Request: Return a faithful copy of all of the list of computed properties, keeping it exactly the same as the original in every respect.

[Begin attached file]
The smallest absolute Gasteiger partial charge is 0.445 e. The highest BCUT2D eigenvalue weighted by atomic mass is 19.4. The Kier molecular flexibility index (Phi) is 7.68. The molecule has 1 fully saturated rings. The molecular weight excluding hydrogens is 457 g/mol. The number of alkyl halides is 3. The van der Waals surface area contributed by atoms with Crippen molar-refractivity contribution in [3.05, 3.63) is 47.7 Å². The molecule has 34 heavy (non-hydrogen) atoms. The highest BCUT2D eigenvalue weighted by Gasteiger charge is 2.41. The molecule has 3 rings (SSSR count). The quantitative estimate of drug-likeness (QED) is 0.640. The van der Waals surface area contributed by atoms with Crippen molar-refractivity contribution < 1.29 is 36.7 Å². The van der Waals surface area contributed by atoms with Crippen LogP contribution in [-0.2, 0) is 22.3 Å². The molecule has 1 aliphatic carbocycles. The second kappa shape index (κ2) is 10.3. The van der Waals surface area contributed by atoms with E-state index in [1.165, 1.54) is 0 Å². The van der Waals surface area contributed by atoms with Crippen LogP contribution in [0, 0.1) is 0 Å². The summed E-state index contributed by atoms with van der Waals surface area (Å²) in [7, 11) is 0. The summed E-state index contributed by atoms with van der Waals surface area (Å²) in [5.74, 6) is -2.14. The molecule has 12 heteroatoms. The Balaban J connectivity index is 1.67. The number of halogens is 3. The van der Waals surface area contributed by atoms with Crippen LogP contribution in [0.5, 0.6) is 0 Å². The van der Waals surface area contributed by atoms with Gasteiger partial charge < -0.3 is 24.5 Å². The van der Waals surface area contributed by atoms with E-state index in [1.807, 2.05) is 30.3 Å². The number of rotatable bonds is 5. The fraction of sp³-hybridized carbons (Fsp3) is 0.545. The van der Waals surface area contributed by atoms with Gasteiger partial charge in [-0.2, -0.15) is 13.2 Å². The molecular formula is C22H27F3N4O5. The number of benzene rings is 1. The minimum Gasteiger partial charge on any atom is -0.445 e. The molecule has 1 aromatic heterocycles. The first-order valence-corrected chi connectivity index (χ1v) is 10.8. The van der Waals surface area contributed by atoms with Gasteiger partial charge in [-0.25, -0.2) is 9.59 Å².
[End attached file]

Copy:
The smallest absolute Gasteiger partial charge is 0.445 e. The highest BCUT2D eigenvalue weighted by atomic mass is 19.4. The Kier molecular flexibility index (Phi) is 7.68. The molecule has 1 fully saturated rings. The molecular weight excluding hydrogens is 457 g/mol. The number of alkyl halides is 3. The van der Waals surface area contributed by atoms with Crippen molar-refractivity contribution in [3.05, 3.63) is 47.7 Å². The molecule has 34 heavy (non-hydrogen) atoms. The highest BCUT2D eigenvalue weighted by Gasteiger charge is 2.41. The molecule has 3 rings (SSSR count). The quantitative estimate of drug-likeness (QED) is 0.640. The van der Waals surface area contributed by atoms with Crippen molar-refractivity contribution < 1.29 is 36.7 Å². The van der Waals surface area contributed by atoms with Crippen LogP contribution in [-0.2, 0) is 22.3 Å². The molecule has 1 aliphatic carbocycles. The second kappa shape index (κ2) is 10.3. The van der Waals surface area contributed by atoms with E-state index in [1.165, 1.54) is 0 Å². The van der Waals surface area contributed by atoms with Crippen LogP contribution in [0, 0.1) is 0 Å². The summed E-state index contributed by atoms with van der Waals surface area (Å²) in [7, 11) is 0. The summed E-state index contributed by atoms with van der Waals surface area (Å²) in [5.74, 6) is -2.14. The molecule has 12 heteroatoms. The Balaban J connectivity index is 1.67. The number of halogens is 3. The van der Waals surface area contributed by atoms with Crippen LogP contribution in [0.5, 0.6) is 0 Å². The van der Waals surface area contributed by atoms with Gasteiger partial charge < -0.3 is 24.5 Å². The van der Waals surface area contributed by atoms with E-state index in [1.807, 2.05) is 30.3 Å². The number of rotatable bonds is 5. The fraction of sp³-hybridized carbons (Fsp3) is 0.545. The van der Waals surface area contributed by atoms with Gasteiger partial charge in [-0.2, -0.15) is 13.2 Å². The molecular formula is C22H27F3N4O5. The number of benzene rings is 1. The minimum Gasteiger partial charge on any atom is -0.445 e. The molecule has 1 aromatic heterocycles. The first-order valence-corrected chi connectivity index (χ1v) is 10.8. The van der Waals surface area contributed by atoms with Gasteiger partial charge in [-0.25, -0.2) is 9.59 Å².